[phillyBurbs.com - opinion]
Maybe you've seen their products in supermarkets. Boca Burgers paving
the way for Smart Links, rice bread showing up an aisle away from Soy
Dream. And suddenly more and more you're meeting people who refuse
eggs and cheese along with meat. You may have seen one carefully
scrutinizing food labels. They are legion, and they have a name: The
Vegans. And although you've probably only noticed them relatively
recently, they've been around for over half a century.
Veganism is vegetarianism "turned up to eleven." It avoids any product
obtained through the use--read, exploitation--of animals. That means
meat is out, obviously. So are eggs and dairy. But less obvious are
things like honey or silk. These are also verboten; after all, those
bees made the honey for themselves, not for some clumsy farmer who
crushes ten worker bees whenever he checks on the hive. And imagine
yourself in a silkworm's position: all that effort to create a cocoon,
and for your trouble you're boiled in it and tossed aside.
According to the website of Britain's Vegan Society (the world's
oldest), the movement started in 1944, when a group of concerned
"non-dairy" vegetarians (as they were then called) grew tired of
seeing fellow herbivores consume animal products. Led by Elsie
Shrigley and Donald Watson, they chose a new name for themselves:
"Vegans," from "vegetarian's" first and last syllables. Though the
movement met with initial resistance from vegetarians unwilling to
completely forego animal products, it has since grown dramatically.
Britain is home to at least 250,000 vegans; in the U.S., up to 1.4% of
people refuse to eat or use any animal products. And with the rise of
those vegan-friendly products, the convenience-factor is drawing more
Vegans make the choice for a variety of reasons. First of all, it's
better for you. Vegan diets are high in fiber and protein and low in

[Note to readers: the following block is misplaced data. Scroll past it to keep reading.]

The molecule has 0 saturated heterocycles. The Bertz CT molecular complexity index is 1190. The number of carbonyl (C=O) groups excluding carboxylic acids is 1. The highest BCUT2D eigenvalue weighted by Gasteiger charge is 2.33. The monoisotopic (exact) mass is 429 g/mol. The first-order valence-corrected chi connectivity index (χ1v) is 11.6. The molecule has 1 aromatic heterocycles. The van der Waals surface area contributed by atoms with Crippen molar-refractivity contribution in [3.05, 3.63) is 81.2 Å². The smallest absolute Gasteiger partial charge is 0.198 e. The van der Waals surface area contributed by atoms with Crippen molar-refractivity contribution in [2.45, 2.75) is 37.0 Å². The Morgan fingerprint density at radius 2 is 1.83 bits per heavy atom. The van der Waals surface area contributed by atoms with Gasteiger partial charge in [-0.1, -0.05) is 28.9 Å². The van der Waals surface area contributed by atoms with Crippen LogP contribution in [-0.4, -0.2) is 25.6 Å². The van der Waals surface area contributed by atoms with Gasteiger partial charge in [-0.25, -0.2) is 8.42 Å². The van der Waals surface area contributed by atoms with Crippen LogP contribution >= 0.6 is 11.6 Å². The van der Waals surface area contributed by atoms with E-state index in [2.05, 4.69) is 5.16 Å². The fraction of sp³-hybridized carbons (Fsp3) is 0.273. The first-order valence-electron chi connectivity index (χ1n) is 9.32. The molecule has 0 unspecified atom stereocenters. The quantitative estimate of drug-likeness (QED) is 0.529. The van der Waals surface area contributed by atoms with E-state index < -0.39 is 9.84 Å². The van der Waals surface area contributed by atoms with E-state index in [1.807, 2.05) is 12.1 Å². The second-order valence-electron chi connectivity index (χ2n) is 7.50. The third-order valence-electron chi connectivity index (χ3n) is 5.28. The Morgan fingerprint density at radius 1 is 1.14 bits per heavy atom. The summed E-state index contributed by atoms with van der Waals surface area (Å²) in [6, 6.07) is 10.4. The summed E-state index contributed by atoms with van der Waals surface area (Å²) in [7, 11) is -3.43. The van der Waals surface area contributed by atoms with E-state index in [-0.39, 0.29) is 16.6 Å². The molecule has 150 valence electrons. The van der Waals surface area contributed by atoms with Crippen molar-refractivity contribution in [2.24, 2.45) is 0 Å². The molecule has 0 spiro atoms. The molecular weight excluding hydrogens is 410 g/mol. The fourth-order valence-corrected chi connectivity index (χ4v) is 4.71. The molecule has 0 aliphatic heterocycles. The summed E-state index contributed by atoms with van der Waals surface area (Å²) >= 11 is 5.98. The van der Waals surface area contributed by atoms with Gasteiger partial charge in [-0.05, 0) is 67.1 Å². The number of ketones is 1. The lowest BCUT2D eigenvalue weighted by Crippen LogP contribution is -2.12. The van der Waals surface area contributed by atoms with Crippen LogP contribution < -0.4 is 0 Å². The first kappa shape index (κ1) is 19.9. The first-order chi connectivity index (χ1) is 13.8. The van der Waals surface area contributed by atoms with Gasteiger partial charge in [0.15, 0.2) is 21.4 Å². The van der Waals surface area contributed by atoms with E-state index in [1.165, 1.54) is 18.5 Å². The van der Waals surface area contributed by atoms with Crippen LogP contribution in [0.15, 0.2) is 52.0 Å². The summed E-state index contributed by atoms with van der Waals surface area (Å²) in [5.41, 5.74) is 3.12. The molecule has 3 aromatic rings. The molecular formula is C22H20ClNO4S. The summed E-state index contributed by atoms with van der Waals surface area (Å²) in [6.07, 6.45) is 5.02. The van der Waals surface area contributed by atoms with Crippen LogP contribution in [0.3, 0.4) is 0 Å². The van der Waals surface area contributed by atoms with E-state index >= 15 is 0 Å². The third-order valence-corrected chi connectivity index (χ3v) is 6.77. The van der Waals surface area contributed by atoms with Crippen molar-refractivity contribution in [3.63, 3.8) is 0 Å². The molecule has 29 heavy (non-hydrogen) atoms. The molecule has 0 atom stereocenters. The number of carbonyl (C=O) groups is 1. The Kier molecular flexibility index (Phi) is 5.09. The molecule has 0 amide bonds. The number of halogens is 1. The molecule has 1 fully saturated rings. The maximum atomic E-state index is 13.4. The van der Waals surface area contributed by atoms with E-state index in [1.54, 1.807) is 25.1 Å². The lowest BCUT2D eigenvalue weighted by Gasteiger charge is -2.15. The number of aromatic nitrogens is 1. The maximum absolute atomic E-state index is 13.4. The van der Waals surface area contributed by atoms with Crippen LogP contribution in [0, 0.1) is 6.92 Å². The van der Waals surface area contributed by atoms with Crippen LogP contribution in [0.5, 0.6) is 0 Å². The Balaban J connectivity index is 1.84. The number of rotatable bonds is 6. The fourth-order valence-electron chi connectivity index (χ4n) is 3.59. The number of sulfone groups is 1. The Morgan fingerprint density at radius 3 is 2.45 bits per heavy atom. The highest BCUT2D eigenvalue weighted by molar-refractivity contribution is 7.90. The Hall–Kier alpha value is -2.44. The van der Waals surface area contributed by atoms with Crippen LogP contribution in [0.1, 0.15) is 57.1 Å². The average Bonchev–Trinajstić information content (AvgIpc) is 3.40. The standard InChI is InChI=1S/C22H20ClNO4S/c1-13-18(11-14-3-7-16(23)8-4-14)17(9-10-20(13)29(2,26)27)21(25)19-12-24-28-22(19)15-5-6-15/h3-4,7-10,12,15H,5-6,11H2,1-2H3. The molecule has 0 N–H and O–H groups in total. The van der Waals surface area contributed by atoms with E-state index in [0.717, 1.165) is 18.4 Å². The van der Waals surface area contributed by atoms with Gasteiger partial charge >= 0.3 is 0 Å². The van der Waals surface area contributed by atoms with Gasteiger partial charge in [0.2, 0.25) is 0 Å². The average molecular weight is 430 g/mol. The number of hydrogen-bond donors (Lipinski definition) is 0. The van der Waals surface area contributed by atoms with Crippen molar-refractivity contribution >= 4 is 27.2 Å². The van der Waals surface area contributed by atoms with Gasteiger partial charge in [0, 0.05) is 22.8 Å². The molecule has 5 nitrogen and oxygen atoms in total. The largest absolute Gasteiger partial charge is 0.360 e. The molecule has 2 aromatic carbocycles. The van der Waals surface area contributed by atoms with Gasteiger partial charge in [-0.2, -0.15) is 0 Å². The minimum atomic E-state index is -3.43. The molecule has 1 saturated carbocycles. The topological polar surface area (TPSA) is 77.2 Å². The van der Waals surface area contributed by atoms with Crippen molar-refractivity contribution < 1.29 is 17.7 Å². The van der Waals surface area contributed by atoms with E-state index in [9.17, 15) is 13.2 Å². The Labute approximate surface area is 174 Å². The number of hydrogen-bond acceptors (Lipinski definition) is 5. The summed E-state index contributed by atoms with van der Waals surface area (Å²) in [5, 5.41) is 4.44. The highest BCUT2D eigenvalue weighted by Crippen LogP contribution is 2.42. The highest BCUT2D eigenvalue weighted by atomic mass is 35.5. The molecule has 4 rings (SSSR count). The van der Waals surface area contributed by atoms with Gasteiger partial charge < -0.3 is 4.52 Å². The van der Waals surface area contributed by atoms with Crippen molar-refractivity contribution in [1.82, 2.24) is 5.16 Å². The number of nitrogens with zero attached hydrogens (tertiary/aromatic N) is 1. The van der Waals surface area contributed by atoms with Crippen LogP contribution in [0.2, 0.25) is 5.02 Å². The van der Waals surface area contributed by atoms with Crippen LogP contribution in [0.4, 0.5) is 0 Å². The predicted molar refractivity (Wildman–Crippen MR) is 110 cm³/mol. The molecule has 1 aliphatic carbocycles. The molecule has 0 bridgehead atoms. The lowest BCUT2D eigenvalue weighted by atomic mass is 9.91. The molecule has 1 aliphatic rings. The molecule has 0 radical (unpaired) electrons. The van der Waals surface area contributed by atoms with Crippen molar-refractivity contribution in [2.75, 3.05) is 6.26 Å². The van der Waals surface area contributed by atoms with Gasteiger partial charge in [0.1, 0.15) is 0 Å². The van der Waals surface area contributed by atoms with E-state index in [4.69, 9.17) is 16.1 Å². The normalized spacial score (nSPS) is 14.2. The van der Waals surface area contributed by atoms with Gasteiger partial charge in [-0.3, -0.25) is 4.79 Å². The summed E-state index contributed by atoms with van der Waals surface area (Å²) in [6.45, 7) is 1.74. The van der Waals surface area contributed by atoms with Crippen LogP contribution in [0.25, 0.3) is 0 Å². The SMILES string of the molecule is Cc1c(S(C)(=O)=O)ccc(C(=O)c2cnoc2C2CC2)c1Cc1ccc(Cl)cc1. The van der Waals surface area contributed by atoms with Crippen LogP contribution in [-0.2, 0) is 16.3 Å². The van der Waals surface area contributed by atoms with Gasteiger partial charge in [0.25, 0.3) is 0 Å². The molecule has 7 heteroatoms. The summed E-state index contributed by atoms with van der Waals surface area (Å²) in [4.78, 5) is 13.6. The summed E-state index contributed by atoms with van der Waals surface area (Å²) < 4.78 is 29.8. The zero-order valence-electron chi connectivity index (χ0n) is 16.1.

saturated fat and cholesterol. In a time when heart attacks are the
most likely cause of death in America and obesity is on the rise all
over the western world, this is no small benefit. Cancer risk is
lessened, as well; a regular consumer of red meat is twice more likely
to get colon cancer than a vegan.
Veganism has never sat well in the public eye, even with some
vegetarians, who view vegans as too extreme, and most meat-eaters, who
consider them downright loopy. But recently public opinion shifted
from puzzled disapproval to outright animosity, brought on by a
controversial study in 2005 and several deaths. Lindsay Allen, a
professor working for the US Agricultural Research Service, studied
the effects of vegan eating habits on African children versus those of
children given small, daily doses of meat. The meat-eaters experienced
healthier development and performed better in school, while the
"vegan" group--fed daily servings of just corn and beans--fell behind.
Based on the study, Allen concluded animal products contain nutrients
not found anywhere else and that forcing children into a vegan diet is
unethical and irresponsible. But vegans blasted the study as
unscientific and heavily biased; not only were all the children
starving, but the beef industry financed Allen's study.